Unit 1.1 – First Impressions (MMOC)

Home Forums Course Discussions Unit 1.1 – First Impressions (MMOC)

This topic contains 1 voice and has 0 replies.
1 voice
0 replies
  • Author
  • #1927
    Natasa Popadic

    As a fifth year university student and as an individual studying to become an educator I can say that the five math minds principles align with my current views about teaching and learning mathematics. Considering what I have come to learn about children and youth and their cognition I am able to understand how each of the principles are relevant in relation to the subject of mathematics. I think that each of the principles can be understood as allowing us to understand the complexities of young minds to a greater extent, while also highlighting the manners in which many of the principles, and key aspects of learning mathematics, are closely related and built off one another. With all that said, I was also able to recognize the fact that many of these principles seemed to be not understood or not used by my educators in the past. As a kid I remember often feeling completely bombarded with mathematics as I quickly felt myself getting lost in its complexities and endless steps and procedures. With this in mind, and knowing what I know now about children and youth, I find principles three and four to be of especially great importance as they really highlight the importance of understanding the mind and the ways in which it gathers and stores the information it is presented. In all subjects, but particularly mathematics, it is important to present material in ways that is accessible for young minds, allowing them to take reasonable steps, rather than climb mountains, in their journeys of becoming confident and secure in the subject of mathematics. In particular, principle four really opened my eyes to a new way of understanding cognition in relation to mathematics, as it forced me to understand change and newness in a new manner. Even if a change may appear small or irrelevant our attentions seems to be automatically drawn to it, with our minds then becoming hyper focused on this change, often times leaving us feeling stressed or lost in the process. In addition, I also found that principle five challenged my perspective on the world and life more broadly as it addressed our human need for order. As humans were almost automatically impose structure on all parts of our lives, therefore we are never as aimless as we may think or feel at times.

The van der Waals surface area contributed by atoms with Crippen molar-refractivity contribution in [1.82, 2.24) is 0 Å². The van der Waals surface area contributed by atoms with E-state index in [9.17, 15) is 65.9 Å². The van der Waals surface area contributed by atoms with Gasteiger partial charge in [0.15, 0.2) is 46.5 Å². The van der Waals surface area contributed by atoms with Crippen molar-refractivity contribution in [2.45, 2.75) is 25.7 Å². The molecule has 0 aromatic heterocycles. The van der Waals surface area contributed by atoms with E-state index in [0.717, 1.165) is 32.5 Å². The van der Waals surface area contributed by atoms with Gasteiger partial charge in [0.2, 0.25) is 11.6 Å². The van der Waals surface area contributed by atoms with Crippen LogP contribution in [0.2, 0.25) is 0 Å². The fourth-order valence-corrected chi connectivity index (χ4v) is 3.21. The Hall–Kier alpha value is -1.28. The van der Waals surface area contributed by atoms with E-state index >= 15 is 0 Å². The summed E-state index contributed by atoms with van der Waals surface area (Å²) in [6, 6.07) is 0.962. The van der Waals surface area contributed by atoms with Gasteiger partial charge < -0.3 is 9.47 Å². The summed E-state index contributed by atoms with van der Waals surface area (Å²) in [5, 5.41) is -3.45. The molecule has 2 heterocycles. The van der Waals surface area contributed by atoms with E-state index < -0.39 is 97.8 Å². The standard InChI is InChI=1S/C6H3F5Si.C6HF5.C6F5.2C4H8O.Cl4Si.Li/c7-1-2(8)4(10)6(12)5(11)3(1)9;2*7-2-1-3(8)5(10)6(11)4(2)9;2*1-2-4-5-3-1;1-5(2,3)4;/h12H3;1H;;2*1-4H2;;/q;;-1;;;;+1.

You must be logged in to reply to this topic.